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June 9, 2014

Tick population booming this year

Tick population booming in Southern New Hampshire

It’s a good time to be a tick.

While residents pick the pests off themselves and their pets with uncomfortable regularity, pest control companies are scrambling to meet client demand.

Things probably couldn’t be worse for area residents, said Alan Eaton, an entomologist with the University of New Hampshire.

New Hampshire now carries the highest number of Lyme disease incidents in the country. Rockingham County is the hot-spot for tick trouble in the Granite State, Eaton said.

“Overall, it seems we’re seeing good — or maybe I should say bad — numbers of ticks this spring,” he said.

Steve Vargus, owner of Precision Pest Control in Londonderry, said the tick population is the highest he’s seen after 20 years in the field.

“I get calls every day on them,” Vargus said. “Unless you’re in northern Canada or the Northern Great Woods, there are ticks everywhere.”

A number of factors led to the tick population boom this year, Eaton said.

The biggest one is weather — most specifically this past winter.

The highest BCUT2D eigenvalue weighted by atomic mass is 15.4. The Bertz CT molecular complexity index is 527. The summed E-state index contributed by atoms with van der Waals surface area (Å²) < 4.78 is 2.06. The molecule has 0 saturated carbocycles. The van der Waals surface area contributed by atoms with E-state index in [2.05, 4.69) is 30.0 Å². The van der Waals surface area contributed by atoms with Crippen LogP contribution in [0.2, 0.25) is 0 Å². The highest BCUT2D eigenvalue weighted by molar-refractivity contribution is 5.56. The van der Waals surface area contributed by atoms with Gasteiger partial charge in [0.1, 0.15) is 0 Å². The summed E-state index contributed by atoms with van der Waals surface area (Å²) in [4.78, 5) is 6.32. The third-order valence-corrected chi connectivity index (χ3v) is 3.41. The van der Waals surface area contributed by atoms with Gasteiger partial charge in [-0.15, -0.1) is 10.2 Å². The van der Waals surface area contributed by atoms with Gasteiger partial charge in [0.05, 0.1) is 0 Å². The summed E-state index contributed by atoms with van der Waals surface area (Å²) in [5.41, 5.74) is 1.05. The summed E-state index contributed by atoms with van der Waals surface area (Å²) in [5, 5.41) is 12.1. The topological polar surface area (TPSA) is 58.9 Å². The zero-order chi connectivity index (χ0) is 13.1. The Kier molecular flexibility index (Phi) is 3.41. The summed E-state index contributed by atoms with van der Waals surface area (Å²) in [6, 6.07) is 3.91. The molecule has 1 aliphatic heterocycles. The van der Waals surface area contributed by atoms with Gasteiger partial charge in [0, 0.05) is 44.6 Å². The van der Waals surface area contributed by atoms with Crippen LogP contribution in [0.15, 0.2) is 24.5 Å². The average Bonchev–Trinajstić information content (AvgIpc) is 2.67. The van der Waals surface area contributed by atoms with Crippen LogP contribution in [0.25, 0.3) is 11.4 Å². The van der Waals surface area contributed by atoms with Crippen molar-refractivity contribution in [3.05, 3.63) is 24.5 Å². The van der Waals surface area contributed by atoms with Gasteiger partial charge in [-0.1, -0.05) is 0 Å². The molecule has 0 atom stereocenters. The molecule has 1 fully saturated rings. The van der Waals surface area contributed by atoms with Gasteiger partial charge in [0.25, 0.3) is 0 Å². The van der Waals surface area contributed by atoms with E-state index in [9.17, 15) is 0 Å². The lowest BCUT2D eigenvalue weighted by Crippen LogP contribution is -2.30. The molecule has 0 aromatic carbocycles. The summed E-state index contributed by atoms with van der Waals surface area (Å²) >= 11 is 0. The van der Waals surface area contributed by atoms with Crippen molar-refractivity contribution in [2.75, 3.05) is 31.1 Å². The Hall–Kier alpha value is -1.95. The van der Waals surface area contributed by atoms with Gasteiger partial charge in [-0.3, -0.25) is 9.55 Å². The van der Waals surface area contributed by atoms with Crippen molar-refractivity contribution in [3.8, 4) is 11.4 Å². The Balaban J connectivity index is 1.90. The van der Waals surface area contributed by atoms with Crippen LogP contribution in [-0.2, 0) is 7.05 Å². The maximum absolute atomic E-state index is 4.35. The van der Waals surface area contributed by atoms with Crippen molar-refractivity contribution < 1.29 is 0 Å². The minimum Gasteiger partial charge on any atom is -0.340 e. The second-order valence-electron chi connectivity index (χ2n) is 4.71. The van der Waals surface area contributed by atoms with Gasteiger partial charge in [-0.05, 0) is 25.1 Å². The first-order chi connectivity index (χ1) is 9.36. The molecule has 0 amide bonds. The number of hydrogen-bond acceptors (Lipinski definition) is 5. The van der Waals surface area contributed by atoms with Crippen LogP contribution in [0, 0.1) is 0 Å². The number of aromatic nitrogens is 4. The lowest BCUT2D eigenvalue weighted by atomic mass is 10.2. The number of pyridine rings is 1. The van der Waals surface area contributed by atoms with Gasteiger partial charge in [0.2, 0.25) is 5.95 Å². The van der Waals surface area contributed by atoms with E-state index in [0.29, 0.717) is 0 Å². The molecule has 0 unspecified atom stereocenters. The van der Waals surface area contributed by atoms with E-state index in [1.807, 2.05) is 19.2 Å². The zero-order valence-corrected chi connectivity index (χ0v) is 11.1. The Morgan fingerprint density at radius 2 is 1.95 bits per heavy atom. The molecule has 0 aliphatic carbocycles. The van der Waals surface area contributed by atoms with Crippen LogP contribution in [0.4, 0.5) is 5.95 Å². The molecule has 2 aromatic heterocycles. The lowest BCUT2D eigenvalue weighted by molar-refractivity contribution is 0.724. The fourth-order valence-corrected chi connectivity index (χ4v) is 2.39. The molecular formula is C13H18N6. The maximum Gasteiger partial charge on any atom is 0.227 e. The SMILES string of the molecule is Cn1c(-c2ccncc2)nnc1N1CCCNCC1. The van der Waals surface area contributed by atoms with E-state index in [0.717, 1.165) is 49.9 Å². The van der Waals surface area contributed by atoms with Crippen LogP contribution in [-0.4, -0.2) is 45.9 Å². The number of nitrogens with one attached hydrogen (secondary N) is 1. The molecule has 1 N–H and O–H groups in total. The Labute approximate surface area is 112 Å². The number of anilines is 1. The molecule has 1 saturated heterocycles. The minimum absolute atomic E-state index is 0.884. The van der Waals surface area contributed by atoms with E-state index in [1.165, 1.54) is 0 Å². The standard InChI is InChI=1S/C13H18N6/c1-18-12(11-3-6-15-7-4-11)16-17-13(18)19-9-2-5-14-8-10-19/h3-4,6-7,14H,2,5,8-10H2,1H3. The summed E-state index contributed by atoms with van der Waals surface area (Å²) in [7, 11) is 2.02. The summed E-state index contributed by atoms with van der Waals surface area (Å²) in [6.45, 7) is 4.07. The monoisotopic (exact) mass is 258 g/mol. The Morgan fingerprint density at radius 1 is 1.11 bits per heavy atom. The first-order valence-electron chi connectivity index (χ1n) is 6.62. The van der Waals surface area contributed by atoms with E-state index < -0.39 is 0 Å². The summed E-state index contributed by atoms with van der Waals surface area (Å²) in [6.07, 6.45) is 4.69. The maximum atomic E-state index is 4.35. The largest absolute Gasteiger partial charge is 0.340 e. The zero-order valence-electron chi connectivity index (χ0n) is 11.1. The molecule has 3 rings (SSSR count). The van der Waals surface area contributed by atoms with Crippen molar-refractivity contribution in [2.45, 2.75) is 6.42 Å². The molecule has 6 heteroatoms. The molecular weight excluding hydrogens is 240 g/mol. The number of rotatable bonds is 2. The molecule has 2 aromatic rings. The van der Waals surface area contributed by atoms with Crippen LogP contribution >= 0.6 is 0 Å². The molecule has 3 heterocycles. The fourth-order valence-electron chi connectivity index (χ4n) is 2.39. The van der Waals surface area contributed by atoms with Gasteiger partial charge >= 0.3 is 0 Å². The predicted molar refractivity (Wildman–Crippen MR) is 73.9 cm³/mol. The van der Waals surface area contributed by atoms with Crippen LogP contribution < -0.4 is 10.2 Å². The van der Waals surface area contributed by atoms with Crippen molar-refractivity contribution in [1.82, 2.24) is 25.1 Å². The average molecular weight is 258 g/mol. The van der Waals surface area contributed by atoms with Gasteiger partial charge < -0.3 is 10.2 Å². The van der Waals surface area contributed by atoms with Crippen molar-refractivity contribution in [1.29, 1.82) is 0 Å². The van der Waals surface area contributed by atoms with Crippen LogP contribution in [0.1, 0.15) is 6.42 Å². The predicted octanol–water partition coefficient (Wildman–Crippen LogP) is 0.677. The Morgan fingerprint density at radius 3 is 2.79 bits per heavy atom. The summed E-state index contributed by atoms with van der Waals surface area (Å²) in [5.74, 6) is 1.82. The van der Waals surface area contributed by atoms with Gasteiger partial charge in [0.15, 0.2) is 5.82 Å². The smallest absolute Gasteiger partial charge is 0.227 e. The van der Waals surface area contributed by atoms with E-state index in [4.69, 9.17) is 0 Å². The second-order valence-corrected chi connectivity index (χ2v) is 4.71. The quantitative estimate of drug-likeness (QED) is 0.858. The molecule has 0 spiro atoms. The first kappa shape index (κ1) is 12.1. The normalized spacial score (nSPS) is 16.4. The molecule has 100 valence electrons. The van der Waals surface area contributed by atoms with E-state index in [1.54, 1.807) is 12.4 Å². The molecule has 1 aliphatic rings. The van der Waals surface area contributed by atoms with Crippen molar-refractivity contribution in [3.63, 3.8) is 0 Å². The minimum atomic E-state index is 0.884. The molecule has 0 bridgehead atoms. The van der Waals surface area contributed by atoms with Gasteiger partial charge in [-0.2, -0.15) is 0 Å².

“The snow began early and stayed late, so we had good snow cover on the surface for the winter,” Eaton said. “That sealed things in and protected them from drying.”

After the snow melted, the region saw plenty of moisture. Drying out is the biggest threat to ticks, Eaton said, but there was little chance of that this spring.

With warmer weather, people are spending more time outside and the problem has become more apparent.

Residents are increasingly turning to pest control companies for help.

“They lay on low-lying branches and when you walk by, whether you’re an animal — mouse, raccoon, moose — they’ll fall on you, cling on you and start embedding,” Vargus said.

Cora Rivera, owner of Seasons Natural Healthcare in Derry, said she people need to look at their yards.

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